Tigana in 2000 or 2001
|Full name||Amadou Jean Tigana|
|Date of birth||23 June 1955|
|Place of birth||Bamako, French Sudan|
|Height||1.68 m (5 ft 6 in)|
|1972-1974||SO Les Caillols|
|* Senior club appearances and goals counted for the domestic league only|
Amadou Jean Tigana (born 23 June 1955) is a former French international footballer, having played in midfield and managed professional football extensively throughout France, including 52 appearances and one goal for the France national football team during the 1980s. He most recently coached Chinese Super League outfit Shanghai Shenhua. In his prime, he was a tireless central midfielder, renowned as one of the best midfielders in the world during the 1980s.
Tigana started his professional career as a player at Toulon, having been spotted fairly late playing part-time while employed in a spaghetti factory and then as a postman. He moved to Lyon in 1978 and then to Bordeaux in a $4 million transfer. In Bordeaux's midfield for eight years, Tigana helped them to three league titles and three French cups, as well as taking them close to European glory on two occasions, losing in the semi-final of the European Cup and Cup Winners' Cup in 1985 and 1987 respectively.
He moved in 1989 to Olympique Marseille, and ended his career there following the 1990-91 season, winning two consecutive league titles, and reaching the European Cup Final during the latter season, only to be defeated by Red Star Belgrade on penalties following a 0-0 draw.
Tigana was born in Bamako, French Sudan (now Mali) to a Malian father and a French mother. He represented France, and as an international Tigana joined Michel Platini, Luis Fernandez and Alain Giresse in what was termed "the Magic Square" (le Carré Magique) - one of the greatest midfield foursomes of all time. He was part of the French national football team that won UEFA Euro 1984 on home soil, defeating Spain in the final. Tigana's single international goal came against Hungary in the 1986 FIFA World Cup finals, in which France managed a third-place finish.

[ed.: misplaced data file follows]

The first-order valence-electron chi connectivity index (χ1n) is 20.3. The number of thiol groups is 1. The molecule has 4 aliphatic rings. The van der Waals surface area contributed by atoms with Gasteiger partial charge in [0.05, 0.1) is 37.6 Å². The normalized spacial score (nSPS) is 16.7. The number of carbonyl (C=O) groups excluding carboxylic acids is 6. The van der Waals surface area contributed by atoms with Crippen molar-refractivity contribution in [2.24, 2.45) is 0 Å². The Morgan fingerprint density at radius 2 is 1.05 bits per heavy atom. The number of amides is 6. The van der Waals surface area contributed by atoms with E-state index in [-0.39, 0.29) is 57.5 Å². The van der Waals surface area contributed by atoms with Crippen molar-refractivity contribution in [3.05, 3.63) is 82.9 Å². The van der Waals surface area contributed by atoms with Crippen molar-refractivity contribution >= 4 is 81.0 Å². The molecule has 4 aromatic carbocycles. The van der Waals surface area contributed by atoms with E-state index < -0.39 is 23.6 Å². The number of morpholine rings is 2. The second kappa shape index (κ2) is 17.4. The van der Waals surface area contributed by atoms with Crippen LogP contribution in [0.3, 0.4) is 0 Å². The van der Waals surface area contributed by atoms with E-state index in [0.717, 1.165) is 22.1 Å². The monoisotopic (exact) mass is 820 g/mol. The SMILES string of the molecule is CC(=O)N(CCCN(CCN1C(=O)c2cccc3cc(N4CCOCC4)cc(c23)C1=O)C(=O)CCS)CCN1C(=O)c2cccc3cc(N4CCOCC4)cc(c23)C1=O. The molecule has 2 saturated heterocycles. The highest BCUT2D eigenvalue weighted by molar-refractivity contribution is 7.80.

Tigana was a world-class box-to box midfielder noted for his great movement, teamwork, pace and tireless stamina. Although Tigana was mainly responsible for his team's defensive duties, he also often ventured forward to create scoring opportunities for his teammates. His work ethic and expansive range of passing, from both long and short range, made him an excellent distributor, which combined with his close control and simplistic yet efficient dribbling technique, made him a world-class midfielder. He was also well known for his contributions in the more advanced areas of the pitch, due to his ability to spot and execute defense splitting passes.
For his first managerial role, Tigana returned to Lyon, coaching them from 1993 to 1995, before moving on to AS Monaco, where he remained until 1999. They were French league champions in 1997 and Champions League semi-finalists a year later, beating Manchester United in the quarter-finals.
He took over as manager of English club Fulham in April 2000 and helped them to promotion from the Division One to the FA Premier League as champions in his first full season. They finished 13th in their first top flight season for more than 30 years and qualified for the UEFA Cup (via the Intertoto Cup), but was sacked in April 2003, even though Fulham weren't in danger of going down at this stage. The club later took him to court, claiming he had wrongly overpaid for certain players such as Steve Marlet, but the charges were dropped. Tigana then took Fulham to court for wrongful dismissal and won, winning a payout of over £2 million.
In October 2005, after a two years plus game hiatus, he signed a two and a half-year contract with Turkish side Be?ikta?. During that same season, Be?ikta? won the Turkish Cup following an eight years hiatus.
Immediately after winning the 2007 Turkish Cup, Tigana announced that he was to leave Be?ikta? at the end of the season. He left Be?ikta? with two games to play, after a contract termination agreement with club board.
On 7 May 2011, after a severe defeat against Sochaux (0-4) and a verbal aggression from Bordeaux team fans against his daughter, who was in the stadium, he announced that he was to leave the Girondins de Bordeaux.
On 18 December 2011, it was announced that Tigana would coach Shanghai Shenhua from the 2012 season. On 15 April 2012, Tigana resigned as manager of Shanghai Shenhua after a run of poor form leaving the Chinese club in the bottom five of its domestic league.
|France||League||Coupe de France||Europe||Total|
|1981-82||Girondins Bordeaux||Division 1||27||1|
|1989-90||Olympique Marseille||Division 1||37||0|
|France national team|
|Lyon||1 July 1993||30 June 1995||85||42||20||23||49.41|
|AS Monaco||1 July 1995||31 December 1998||170||92||37||41||54.12|
|Fulham||9 April 2000||17 April 2003||145||67||37||41||46.21|
|Be?ikta?||31 October 2005||15 May 2007||82||43||16||23||52.44|
|Bordeaux||25 May 2010||7 May 2011||38||12||15||11||31.58|
|Shanghai Shenhua||1 January 2012||15 April 2012||5||1||2||2||20.0|